Magazine article The Christian Century

Breaking the Waves

Magazine article The Christian Century

Breaking the Waves

Article excerpt

THERE ARE TWO ways to deal cinematically with the cross: either re-create the first-century experience through a literal depiction of indifferent Roman soldiers pounding nails into the hands of a condemned man, or tell a parallel story inspired by the initial event. In the film Breaking the Waves, director Lars von Trier takes the second path. Film critics have been impressed by the film's artistry; some have even taken note of its theological content, usually with a mix of confusion, horror and awe--a combination of feelings that was also evoked by Jesus' death. Roger Ebert, for example, describes Bess, the film's central figure, as "a simple woman of childlike naivete, who sacrifices herself to sexual brutality to save the life of the man she loves." He adds that since "Bess does not have our ability to rationalize and evade," she "fearlessly offers herself to God as she understands him."

The New Yorker's Terrence Rafferty acknowledges that the film moves through stormy theological waters, but he detects opportunism in von Trier's venture into Christology, describing him as "the first European director in quite a while who has recognized the aphrodisiac properties of religious imagery." The film, writes Rafferty, "transforms sweet, simple Bess into a saintly whore (Mary Magdalene is invoked) and then martyrs her." Von Trier "mixes Christian parable and masochistic fantasy" says Rafferty, with "breathtaking low cunning." (The film is not a parable. however; it's the story of reluctant but redeeming sacrificial love.)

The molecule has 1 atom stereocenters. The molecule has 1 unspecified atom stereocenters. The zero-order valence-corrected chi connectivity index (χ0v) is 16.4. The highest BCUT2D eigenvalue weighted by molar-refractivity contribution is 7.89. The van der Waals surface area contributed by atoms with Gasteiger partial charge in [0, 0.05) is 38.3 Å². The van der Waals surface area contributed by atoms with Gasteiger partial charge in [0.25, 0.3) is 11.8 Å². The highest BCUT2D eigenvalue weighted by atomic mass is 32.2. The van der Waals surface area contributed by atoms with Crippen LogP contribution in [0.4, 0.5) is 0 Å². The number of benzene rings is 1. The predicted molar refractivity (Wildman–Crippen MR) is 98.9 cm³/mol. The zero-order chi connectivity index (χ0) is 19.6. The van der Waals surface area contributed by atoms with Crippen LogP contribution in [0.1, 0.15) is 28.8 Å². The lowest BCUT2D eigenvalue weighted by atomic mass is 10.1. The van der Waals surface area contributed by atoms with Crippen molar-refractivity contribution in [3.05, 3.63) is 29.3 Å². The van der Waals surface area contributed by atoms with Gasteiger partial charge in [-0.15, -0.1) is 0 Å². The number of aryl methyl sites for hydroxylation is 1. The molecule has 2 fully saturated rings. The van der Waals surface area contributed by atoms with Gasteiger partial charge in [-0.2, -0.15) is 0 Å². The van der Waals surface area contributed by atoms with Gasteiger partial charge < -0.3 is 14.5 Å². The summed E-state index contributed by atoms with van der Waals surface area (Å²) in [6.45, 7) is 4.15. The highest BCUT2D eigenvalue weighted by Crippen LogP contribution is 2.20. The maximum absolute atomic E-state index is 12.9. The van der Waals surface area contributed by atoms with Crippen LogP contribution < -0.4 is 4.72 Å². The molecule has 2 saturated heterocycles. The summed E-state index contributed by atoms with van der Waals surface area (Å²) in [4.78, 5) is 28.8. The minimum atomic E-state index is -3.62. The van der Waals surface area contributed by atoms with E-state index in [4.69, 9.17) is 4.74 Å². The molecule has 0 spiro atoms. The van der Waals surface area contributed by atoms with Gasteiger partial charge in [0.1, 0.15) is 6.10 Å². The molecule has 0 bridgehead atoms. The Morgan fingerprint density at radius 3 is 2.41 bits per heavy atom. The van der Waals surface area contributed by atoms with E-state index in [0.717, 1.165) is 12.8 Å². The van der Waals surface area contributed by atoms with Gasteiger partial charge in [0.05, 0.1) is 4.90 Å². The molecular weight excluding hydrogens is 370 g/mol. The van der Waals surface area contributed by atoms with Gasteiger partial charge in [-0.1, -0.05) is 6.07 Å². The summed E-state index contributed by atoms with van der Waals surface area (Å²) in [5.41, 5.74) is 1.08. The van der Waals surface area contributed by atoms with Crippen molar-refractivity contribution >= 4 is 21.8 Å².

Renfreu Neff, writing in the International Film Journal, finds little theological significance in Breaking the Wares, concluding that when Bess's husband, Jan. an oil rig worker, is paralyzed in an accident, "the end of his sexual functioning [is] the springboard that propels the story further into the harsh mutations of love, the corruption of faith and the defilement of goodness, a heavy load that this filmmaker carries with ease." But Bess's actions are not signs of corruption; they are signs of steadfast faith. They entail not a defilement of goodness but an embodiment of goodness. This goodness seems absurd to others. But then the world saw Christ and "knew him not."

When Bess talks with God, usually praying beside a pew in the austere white church where she dutifully worships each Sunday, she repeats out loud what she hears from God. Rafferty finds this somewhat off-putting: "We actually hear His end of the conversation: her voice deepens as she channels the quips and bons mots of the Almighty. (The quality of his dialogue suggests that Heaven isn't rich in writing talent.) "Rafferty doesn't seem to understand that God has always suffered from having his words translated through limited human voices.

Bess (played by Emily Watson, new to film but well known from the British stage) is a member of a strict, male dominated congregation. Women may not speak in church or be present for burials, of which there are several in the film. As the film opens, she is explaining to the church elders why she wants to marry Jan, a hand some, robust Swede (Stellar Skarsgard) who is an outsider to the community. The story of their romance, marriage, Jan's accident and its aftermath are told in six "chapters," each prefaced by pop songs of the 1970s, the period in which the film is set. The songs, such as Leonard Cohen's "Suzanne," seem to comment on the narrative.

Bess has two friends, Dodo, her sister-in-law, and Dr. Richardson, both of whom see her willingness to do anything she can to save her husband's life as a sign of madness. …

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